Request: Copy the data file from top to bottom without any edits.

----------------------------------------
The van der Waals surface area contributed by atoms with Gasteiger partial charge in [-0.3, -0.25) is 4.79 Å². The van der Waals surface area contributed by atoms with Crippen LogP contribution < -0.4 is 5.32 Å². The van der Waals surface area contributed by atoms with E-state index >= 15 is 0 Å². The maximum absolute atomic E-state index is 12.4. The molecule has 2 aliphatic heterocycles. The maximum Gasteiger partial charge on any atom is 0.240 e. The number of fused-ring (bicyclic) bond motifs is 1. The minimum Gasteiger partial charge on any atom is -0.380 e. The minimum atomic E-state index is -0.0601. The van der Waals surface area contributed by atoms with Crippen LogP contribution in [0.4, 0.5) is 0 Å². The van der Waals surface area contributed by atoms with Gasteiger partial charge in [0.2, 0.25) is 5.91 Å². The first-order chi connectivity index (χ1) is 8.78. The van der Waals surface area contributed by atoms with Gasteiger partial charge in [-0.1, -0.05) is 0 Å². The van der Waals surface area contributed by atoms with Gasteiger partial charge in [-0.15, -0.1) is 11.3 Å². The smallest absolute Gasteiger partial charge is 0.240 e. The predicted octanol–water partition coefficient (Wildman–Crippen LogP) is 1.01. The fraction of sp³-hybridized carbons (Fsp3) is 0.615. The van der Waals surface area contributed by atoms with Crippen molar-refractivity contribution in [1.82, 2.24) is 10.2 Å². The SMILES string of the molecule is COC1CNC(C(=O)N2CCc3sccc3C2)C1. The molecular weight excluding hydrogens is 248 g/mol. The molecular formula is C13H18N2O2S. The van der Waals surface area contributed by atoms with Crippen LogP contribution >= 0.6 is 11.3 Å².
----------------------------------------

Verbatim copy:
The van der Waals surface area contributed by atoms with Gasteiger partial charge in [-0.3, -0.25) is 4.79 Å². The van der Waals surface area contributed by atoms with Crippen LogP contribution < -0.4 is 5.32 Å². The van der Waals surface area contributed by atoms with E-state index >= 15 is 0 Å². The maximum absolute atomic E-state index is 12.4. The molecule has 2 aliphatic heterocycles. The maximum Gasteiger partial charge on any atom is 0.240 e. The number of fused-ring (bicyclic) bond motifs is 1. The minimum Gasteiger partial charge on any atom is -0.380 e. The minimum atomic E-state index is -0.0601. The van der Waals surface area contributed by atoms with Crippen LogP contribution in [0.4, 0.5) is 0 Å². The van der Waals surface area contributed by atoms with Gasteiger partial charge in [0.2, 0.25) is 5.91 Å². The first-order chi connectivity index (χ1) is 8.78. The van der Waals surface area contributed by atoms with Gasteiger partial charge in [-0.1, -0.05) is 0 Å². The van der Waals surface area contributed by atoms with Gasteiger partial charge in [-0.15, -0.1) is 11.3 Å². The smallest absolute Gasteiger partial charge is 0.240 e. The predicted octanol–water partition coefficient (Wildman–Crippen LogP) is 1.01. The fraction of sp³-hybridized carbons (Fsp3) is 0.615. The van der Waals surface area contributed by atoms with Crippen molar-refractivity contribution in [1.82, 2.24) is 10.2 Å². The SMILES string of the molecule is COC1CNC(C(=O)N2CCc3sccc3C2)C1. The molecular weight excluding hydrogens is 248 g/mol. The molecular formula is C13H18N2O2S. The van der Waals surface area contributed by atoms with Crippen LogP contribution >= 0.6 is 11.3 Å².